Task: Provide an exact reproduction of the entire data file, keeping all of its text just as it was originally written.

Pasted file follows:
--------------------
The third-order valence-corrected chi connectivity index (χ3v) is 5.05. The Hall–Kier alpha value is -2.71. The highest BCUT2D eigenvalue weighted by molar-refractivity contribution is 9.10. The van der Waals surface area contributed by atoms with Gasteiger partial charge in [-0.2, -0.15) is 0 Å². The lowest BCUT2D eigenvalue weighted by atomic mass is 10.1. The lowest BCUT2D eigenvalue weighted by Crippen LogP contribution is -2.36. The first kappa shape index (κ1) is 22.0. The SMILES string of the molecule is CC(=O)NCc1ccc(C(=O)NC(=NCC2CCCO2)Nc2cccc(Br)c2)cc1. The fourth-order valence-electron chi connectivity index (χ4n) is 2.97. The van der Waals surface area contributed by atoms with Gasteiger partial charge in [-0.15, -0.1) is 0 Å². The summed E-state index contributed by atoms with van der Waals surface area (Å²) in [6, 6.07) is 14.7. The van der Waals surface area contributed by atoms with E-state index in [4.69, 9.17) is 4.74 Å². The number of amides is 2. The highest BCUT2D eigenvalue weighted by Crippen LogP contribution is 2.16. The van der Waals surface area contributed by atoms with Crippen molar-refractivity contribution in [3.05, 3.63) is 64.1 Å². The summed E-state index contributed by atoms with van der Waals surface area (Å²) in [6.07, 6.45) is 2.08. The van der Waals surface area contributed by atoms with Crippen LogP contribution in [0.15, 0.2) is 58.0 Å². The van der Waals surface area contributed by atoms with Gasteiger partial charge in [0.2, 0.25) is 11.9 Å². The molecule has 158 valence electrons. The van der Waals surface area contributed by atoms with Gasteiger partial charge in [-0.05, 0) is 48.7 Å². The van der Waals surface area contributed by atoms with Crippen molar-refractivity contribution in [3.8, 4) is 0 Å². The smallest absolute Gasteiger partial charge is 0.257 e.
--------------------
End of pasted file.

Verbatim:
The third-order valence-corrected chi connectivity index (χ3v) is 5.05. The Hall–Kier alpha value is -2.71. The highest BCUT2D eigenvalue weighted by molar-refractivity contribution is 9.10. The van der Waals surface area contributed by atoms with Gasteiger partial charge in [-0.2, -0.15) is 0 Å². The lowest BCUT2D eigenvalue weighted by atomic mass is 10.1. The lowest BCUT2D eigenvalue weighted by Crippen LogP contribution is -2.36. The first kappa shape index (κ1) is 22.0. The SMILES string of the molecule is CC(=O)NCc1ccc(C(=O)NC(=NCC2CCCO2)Nc2cccc(Br)c2)cc1. The fourth-order valence-electron chi connectivity index (χ4n) is 2.97. The van der Waals surface area contributed by atoms with Gasteiger partial charge in [-0.15, -0.1) is 0 Å². The summed E-state index contributed by atoms with van der Waals surface area (Å²) in [6, 6.07) is 14.7. The van der Waals surface area contributed by atoms with E-state index in [4.69, 9.17) is 4.74 Å². The number of amides is 2. The highest BCUT2D eigenvalue weighted by Crippen LogP contribution is 2.16. The van der Waals surface area contributed by atoms with Crippen molar-refractivity contribution in [3.05, 3.63) is 64.1 Å². The summed E-state index contributed by atoms with van der Waals surface area (Å²) in [6.07, 6.45) is 2.08. The van der Waals surface area contributed by atoms with Crippen LogP contribution in [0.15, 0.2) is 58.0 Å². The van der Waals surface area contributed by atoms with Gasteiger partial charge in [0.2, 0.25) is 11.9 Å². The molecule has 158 valence electrons. The van der Waals surface area contributed by atoms with Gasteiger partial charge in [-0.05, 0) is 48.7 Å². The van der Waals surface area contributed by atoms with Crippen molar-refractivity contribution in [3.8, 4) is 0 Å². The smallest absolute Gasteiger partial charge is 0.257 e.